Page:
Better Speech 3 min read

What is Mixed Receptive-Expressive Language Disorder in Children?

Mixed receptive-expressive language disorder occurs in children more often than you may think. The symptoms may take a while to appear. And the sooner you start treatment, the better the results will be.

Language disorder

Children need to develop physical, cognitive, social and emotional skills in order to speak. When one or more of these isn’t properly developed, it can cause a language disorder. The disorder can be receptive, expressive or mixed.

Mixed receptive-expressive language disorder is a condition that commonly affects children. Currently, specialists estimate that 1 in 20 kids have some type of language disorder. Generally, you can start to see symptoms after age You should treat it with the help of a professional speech therapist for kids.

What is “receptive” language disorder?

Receptive language disorder is where there is a problem interpreting spoken language, i.e., with receiving the language. You may see children with receptive language disorder appear to “tune out” when people are talking, or having trouble following directions. However, this doesn’t stop children from learning to communicate. They often learn to communicate in their own way.

What is “expressive” language disorder?

Expressive language disorder is where it’s hard sending or expressing a message, and making yourself understood. This doesn’t necessarily mean that you can’t understand what someone else is saying.

A mixed receptive-expressive language disorder is both of these.

For mixed receptive-expressive language disorder, it’s the sum of both of these disorders. Children with this disorder have difficulty in both understanding messages, plus difficulty expressing themselves through language.

This can make communication very difficult. As you know, communicating is based on understanding and being understood.

Speech therapy for child and adult

Language disorders vs developmental issues.

Sometimes it’s common to confuse language disorders with developmental problems. However, these are two different things. Although it’s true that these disorders can be associated with some developmental problems, they aren’t the only cause.

Often, it’s not possible to identify the specific cause of mixed language disorder in kids. In these cases, you need to talk with your doctor. Usually these symptoms start in childhood. This is when kids’ bodies are growing physically and mentally. Most kids learn language completely naturally.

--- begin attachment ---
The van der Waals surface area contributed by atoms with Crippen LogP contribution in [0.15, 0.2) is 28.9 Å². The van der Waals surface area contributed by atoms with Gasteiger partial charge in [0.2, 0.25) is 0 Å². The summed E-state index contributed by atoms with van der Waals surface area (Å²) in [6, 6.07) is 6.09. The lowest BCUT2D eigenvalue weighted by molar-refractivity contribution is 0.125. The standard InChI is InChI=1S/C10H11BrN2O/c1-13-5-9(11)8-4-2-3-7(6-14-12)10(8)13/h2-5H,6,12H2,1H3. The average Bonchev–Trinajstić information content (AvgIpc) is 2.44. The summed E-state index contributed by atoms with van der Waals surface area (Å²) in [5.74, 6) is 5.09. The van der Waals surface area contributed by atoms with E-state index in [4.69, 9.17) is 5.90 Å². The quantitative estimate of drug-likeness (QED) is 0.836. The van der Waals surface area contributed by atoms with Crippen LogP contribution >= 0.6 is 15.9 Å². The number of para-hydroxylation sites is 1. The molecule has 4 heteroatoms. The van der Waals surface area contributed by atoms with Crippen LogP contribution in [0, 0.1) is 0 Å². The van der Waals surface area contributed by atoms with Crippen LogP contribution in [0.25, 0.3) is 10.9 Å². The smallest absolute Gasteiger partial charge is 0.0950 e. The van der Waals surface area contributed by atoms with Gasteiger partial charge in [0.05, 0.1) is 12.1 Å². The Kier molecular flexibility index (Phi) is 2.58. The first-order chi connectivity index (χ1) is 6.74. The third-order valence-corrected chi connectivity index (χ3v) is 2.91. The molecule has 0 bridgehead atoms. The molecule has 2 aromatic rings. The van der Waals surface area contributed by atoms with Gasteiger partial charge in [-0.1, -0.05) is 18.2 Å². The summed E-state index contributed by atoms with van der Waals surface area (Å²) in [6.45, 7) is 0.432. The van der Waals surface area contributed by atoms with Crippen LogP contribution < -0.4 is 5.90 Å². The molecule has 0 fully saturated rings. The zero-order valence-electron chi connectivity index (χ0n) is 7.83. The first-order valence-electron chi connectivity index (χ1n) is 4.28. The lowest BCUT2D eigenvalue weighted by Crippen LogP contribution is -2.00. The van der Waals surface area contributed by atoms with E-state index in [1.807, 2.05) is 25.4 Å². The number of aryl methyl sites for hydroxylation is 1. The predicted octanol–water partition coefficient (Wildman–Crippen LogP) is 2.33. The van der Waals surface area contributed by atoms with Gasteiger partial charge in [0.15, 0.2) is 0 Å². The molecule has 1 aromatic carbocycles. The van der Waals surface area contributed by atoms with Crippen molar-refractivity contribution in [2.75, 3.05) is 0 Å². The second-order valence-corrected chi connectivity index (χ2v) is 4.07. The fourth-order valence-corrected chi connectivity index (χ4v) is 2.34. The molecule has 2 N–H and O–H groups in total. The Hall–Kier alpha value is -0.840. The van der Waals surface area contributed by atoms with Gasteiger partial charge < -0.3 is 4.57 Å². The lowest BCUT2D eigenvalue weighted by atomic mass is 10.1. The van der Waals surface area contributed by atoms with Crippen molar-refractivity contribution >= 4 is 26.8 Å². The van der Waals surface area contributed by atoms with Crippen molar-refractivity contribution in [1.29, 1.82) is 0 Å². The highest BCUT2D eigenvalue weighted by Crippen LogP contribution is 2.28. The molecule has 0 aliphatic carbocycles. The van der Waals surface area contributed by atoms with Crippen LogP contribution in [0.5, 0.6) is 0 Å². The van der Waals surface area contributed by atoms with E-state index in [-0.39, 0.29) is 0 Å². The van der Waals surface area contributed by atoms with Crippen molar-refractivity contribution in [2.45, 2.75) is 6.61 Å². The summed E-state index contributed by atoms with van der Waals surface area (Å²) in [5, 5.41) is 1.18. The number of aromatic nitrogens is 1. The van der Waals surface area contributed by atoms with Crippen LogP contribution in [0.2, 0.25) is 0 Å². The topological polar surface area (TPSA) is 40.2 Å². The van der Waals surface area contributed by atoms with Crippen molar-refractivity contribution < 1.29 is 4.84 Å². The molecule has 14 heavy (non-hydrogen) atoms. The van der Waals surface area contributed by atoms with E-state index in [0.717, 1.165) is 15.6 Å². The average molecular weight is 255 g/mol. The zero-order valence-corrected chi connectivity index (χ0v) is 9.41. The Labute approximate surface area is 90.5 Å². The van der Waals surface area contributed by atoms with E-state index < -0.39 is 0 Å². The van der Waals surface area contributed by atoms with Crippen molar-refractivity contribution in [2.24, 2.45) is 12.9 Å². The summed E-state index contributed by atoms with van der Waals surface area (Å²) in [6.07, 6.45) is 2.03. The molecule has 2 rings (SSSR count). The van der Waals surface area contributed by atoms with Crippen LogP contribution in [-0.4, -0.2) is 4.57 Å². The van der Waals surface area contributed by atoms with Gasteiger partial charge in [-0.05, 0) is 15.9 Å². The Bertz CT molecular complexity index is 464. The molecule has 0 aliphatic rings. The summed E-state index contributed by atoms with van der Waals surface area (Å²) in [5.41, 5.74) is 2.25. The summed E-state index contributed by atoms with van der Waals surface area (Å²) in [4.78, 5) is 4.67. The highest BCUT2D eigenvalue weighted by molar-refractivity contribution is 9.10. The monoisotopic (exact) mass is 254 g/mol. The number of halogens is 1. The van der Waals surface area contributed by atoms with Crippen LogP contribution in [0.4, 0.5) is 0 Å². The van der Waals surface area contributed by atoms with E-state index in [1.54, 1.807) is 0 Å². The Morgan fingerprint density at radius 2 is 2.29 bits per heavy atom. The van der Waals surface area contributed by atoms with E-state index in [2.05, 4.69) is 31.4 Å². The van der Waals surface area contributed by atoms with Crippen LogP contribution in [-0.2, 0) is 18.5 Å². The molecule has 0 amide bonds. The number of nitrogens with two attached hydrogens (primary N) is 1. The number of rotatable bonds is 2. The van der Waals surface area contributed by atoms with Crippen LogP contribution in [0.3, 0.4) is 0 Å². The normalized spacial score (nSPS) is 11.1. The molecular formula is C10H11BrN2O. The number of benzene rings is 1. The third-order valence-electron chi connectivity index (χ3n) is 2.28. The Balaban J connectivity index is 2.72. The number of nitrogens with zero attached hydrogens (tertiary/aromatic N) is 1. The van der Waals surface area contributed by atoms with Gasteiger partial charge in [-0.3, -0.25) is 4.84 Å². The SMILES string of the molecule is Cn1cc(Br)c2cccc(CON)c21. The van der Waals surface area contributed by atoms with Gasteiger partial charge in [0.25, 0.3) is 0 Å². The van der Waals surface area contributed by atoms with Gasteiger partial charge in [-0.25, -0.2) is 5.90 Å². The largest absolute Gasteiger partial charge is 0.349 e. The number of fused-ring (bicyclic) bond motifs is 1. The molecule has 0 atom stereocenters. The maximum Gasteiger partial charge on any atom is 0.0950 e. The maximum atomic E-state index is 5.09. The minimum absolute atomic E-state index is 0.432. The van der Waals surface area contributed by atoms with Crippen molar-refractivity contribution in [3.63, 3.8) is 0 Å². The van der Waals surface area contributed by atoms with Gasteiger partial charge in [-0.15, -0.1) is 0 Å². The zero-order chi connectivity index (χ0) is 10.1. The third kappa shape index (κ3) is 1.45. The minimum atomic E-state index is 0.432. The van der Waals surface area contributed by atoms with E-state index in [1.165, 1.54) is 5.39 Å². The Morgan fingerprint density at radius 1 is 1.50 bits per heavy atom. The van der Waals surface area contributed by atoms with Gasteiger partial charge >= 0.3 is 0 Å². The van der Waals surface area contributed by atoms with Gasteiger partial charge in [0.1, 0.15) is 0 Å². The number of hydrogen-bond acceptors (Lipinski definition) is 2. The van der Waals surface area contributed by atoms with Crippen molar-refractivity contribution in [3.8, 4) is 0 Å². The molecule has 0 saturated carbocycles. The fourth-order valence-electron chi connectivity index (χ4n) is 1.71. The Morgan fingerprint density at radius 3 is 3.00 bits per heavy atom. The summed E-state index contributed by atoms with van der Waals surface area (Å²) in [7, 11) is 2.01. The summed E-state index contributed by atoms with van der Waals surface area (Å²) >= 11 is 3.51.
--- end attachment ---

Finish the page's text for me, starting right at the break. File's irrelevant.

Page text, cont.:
Mixed Receptive-Expressive Language Disorder Symptoms

As we’ve mentioned, the first signs of language disorders usually appear around age 3. When we talk about mixed disorders, these may include one or more symptoms:

  • Learning difficulties. Children with mixed language disorders usually have learning problems. This is because learning is based mostly on communication.
  • Issues with following directions. The main difficulty is though oral language.
  • Problems organizing and summarizing thoughts or emotions. It’s difficult to form coherent sentences.
  • Social disfunction. A child who has trouble communicating may also experience trouble playing with other kids. In some cases, researchers see that social problems lead to behavioral problems or depression.
  • Difficulties forming sentences. Some children can make very short and incomplete sentences to try and express themselves. However, others can make sentences that don’t connect words well. These are difficult to understand.
  • Challenges in school. The consequences of learning difficulties are low school performance and not wanting to go to school. Also, their intellectual progress is lower than in other children.

Treating mixed receptive-expressive language disorder requires professional help from a speech therapist and speech therapy is one of the best ways to treat it.

If a family is concerned about their child’s communication development, a consultation with a speech–language pathologist is recommended. General guidelines for when to schedule an evaluation include when a child:

  • Does not use single words by 15 months
  • Does not use 50 words or 2-word phrases (ex. “more cookie”) by 24 months
  • Does not follow two-step directions (ex. “Get your coat and shoes”) by two years of age
  • Is not understood 90% of the time when speaking by four years old or is easily frustrated because others cannot understand him/her
  • Has difficulty interacting with kids their age
  • Has difficulty with memory or problem solving

What to expect during a language evaluation

During a language evaluation, the speech language pathologist will collect information about your child’s medical history, developmental milestones, and your current concerns. Depending on your child’s age and communication skills, the speech-language pathologist may also:

  • Engage your child in conversation
  • Collect a language sample while your child is playing
  • Administer standardized language testing which typically involves identifying pictures, following directions, answering questions, and describing pictures
  • Ask your child to follow directions of increasing complexity
  • Ask your child to answer questions about stories he/she read or was read to him/her

Results and recommendations will be discussed at the end of the evaluation. If appropriate, language therapy will be recommended and home activities will be discussed and demonstrated.